There is still work to be done. In order for real and genuine progress to be made toward eliminating vandalism on our railways, it is vital the key stakeholders involved make the investments needed to protect train carriages, tracks, and surrounding areas from graffiti, metal theft, cable theft, and other kinds of criminal damage. Bluntly, the adoption of standard security technology systems is still much lower than it should be right across the rail industry.

Graffiti on trains is not only a visual nuisance,
but also affects the number of trains in operation
as removing the paint takes time.
There has been a significant amount of innovation in the transport security industry over the past few years. Major developments in the image quality achieved through video surveillance mean that with the right solution vandals can be accurately identified and more easily prosecuted by the authorities. The latest surveillance systems are explosionproof, weatherproof, operate effectively 24/7, and can be monitored centrally to protect railways lines, vehicle parks, storage yards, and remote sites. Video recorder storage capacity and compression technology is also improving, allowing for many hours of video to be retained.

State-of-the-art video analytics technologies that allow security teams to pre-empt vandalism before it actually takes place are also an effective security tool that railways should be embracing more readily. These solutions are capable of spotting suspicious behavior — for example, a would-be thief scaling a railway fence or a group of youths lurking beside an out-of-service train carriage — and alert the security team immediately to the threat. In addition, by deploying analytics via a video management system to achieve a single unified view of a space, it’s much easier to spot a person behaving in an unusual way. Imagine how much lower cleaning fees would be if train operators could pre-empt a potential vandal before he or she attempted to spray paint on the side of a carriage.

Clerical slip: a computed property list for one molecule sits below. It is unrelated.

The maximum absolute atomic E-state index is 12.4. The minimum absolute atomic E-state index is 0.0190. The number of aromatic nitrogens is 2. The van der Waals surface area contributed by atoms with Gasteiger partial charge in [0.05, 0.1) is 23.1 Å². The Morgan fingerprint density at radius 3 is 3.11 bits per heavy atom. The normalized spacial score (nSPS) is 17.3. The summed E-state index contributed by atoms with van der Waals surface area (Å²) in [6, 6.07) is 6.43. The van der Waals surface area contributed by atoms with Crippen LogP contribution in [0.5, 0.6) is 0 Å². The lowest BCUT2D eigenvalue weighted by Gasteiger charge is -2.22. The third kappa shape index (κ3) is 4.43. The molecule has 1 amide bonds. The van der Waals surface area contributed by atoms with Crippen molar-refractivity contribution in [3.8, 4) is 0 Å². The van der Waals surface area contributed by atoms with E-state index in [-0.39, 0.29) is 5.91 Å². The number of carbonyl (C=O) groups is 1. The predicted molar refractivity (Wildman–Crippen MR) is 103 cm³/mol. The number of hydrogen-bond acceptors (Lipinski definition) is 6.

Finally, a huge leap in the reliability of wireless technology means that temporary structures across the network can be “locked down” more easily. This is particularly useful when it comes to protecting sites that are undergoing maintenance or construction work, and thus represent an open invitation for vandals and thieves. If a site is undergoing repair work, it is cost prohibitive and often physically impossible to install a wired security system to protect it.

In conclusion, major media outlets right across Europe rightly applauded the Deutsche Bahn for its imaginative and innovative experiment to reduce railway vandalism. However, the fact remains that there is cheaper, more scalable, equally as effective security technology on the market today that a large percentage of Europe’s railway companies haven’t yet fully embraced. It might not be a drone, but huge leaps in the sophistication of video surveillance, video analytics, and wireless technology over the past few years mean there’s never been a better time for railways to invest in security solutions, or, incidentally, a riskier time to be a railway vandal